The V-Core 3 uses 3 lead screws to drive the Z axis of the machine. They move the bed down in small increments, at the end of each complete layer. The Z axis moves very slowly, so speed is not the priority - precision and resolution are. The V-Core 3 uses TR8X4mm lead screws instead of the TR8x8mm used in previous machines, effectively halving the pitch of the lead screw - this means that each rotation of the motor, now moves the bed half as much.This both doubles the Z resolution of your layers and multiplies the holding torque - always helpful when you're moving such a heavy bed, especially on the larger variants.

While previous V-Core versions, like many other printers on the market, relied solely on 20 Series profiles, the V-Core 3 is fully built on a 30 Series aluminium frame. From screws and nuts to brackets and plates, everything is bigger, stronger and tougher.

*Panel for mounting electronics is not supplied, user is meant to source it locally. A 4mm thick polycarbonate sheet is suggested. Mounting screws and nuts are included as part of the base kit. DXF files with size, shape and hole patterns for the panels are provided on the project documentation.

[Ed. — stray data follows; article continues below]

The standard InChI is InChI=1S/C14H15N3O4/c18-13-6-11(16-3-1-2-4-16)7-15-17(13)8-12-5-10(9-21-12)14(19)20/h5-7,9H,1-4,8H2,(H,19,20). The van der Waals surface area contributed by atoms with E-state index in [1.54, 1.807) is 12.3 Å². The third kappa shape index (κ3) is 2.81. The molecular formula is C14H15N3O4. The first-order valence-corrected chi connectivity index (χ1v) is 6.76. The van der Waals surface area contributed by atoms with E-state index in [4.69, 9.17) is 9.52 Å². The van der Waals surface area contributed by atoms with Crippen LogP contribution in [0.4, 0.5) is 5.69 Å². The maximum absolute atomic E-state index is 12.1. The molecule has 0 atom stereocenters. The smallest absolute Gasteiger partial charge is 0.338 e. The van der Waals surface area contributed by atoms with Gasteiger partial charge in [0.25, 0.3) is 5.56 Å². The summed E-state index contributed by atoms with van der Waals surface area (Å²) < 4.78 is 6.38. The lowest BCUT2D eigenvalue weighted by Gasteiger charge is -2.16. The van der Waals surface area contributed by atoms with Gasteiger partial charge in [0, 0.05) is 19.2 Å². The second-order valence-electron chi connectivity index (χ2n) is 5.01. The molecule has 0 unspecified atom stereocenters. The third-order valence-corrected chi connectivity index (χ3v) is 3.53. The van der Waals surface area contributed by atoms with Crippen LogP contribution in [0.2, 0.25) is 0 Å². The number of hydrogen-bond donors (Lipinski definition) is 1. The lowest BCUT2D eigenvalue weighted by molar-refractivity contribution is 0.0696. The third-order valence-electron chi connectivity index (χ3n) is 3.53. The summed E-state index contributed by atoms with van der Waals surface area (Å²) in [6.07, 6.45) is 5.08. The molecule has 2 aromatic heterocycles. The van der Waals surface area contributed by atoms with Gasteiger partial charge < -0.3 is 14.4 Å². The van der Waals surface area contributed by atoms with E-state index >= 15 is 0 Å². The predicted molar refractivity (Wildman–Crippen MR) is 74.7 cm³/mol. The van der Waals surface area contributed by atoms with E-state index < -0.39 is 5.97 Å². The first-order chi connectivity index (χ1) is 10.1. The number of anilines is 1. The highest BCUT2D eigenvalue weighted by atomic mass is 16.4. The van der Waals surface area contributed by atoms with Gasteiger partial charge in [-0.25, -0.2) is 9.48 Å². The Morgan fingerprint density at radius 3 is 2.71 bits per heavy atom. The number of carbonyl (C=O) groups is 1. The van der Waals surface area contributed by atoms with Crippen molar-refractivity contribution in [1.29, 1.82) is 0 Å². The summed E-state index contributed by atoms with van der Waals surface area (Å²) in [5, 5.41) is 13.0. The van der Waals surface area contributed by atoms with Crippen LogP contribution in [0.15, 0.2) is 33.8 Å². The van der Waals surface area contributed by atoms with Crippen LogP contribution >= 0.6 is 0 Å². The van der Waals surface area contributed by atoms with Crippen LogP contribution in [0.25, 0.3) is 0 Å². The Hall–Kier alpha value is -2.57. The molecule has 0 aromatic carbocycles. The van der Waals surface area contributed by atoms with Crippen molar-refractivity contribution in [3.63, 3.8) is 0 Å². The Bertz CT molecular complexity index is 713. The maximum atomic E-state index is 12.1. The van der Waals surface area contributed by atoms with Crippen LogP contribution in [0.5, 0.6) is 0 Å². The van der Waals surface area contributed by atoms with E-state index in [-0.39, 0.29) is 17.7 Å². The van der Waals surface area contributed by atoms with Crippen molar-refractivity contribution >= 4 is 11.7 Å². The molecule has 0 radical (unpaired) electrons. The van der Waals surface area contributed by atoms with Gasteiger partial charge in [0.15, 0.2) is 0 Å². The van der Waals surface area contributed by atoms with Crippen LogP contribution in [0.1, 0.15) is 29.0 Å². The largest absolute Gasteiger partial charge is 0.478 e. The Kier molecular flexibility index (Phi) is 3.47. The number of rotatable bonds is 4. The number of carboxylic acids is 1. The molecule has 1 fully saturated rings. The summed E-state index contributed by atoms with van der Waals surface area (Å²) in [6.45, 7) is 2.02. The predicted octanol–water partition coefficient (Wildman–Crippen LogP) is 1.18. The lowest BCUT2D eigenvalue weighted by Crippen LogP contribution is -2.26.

The V-Core 3 was designed from the ground up with full enclosing in mind, with no need for an external enclosure. The design ensures that all motors and electronics are safely placed outside the printing chamber, so they are shielded from high temperatures, and no machine elements protrude from the frame, ensuring that the frame can be directly covered with panels from all sides.

You may share, remix and mod the design. By default, you may not use the design and its derivatives for commercial purposes, but if you request a commercial license from us, we may (and most likely will) grant you one, as long as we deem your goals are aligned with the best interests of the project and its users.

The spirit of the project is to remove barriers to innovation and focus on pushing the technology, working as a collective, inspiring each other and experimenting with new ideas. We are happy to foster a rich ecosystem of suppliers and services that empowers users by offering them more options and alternatives.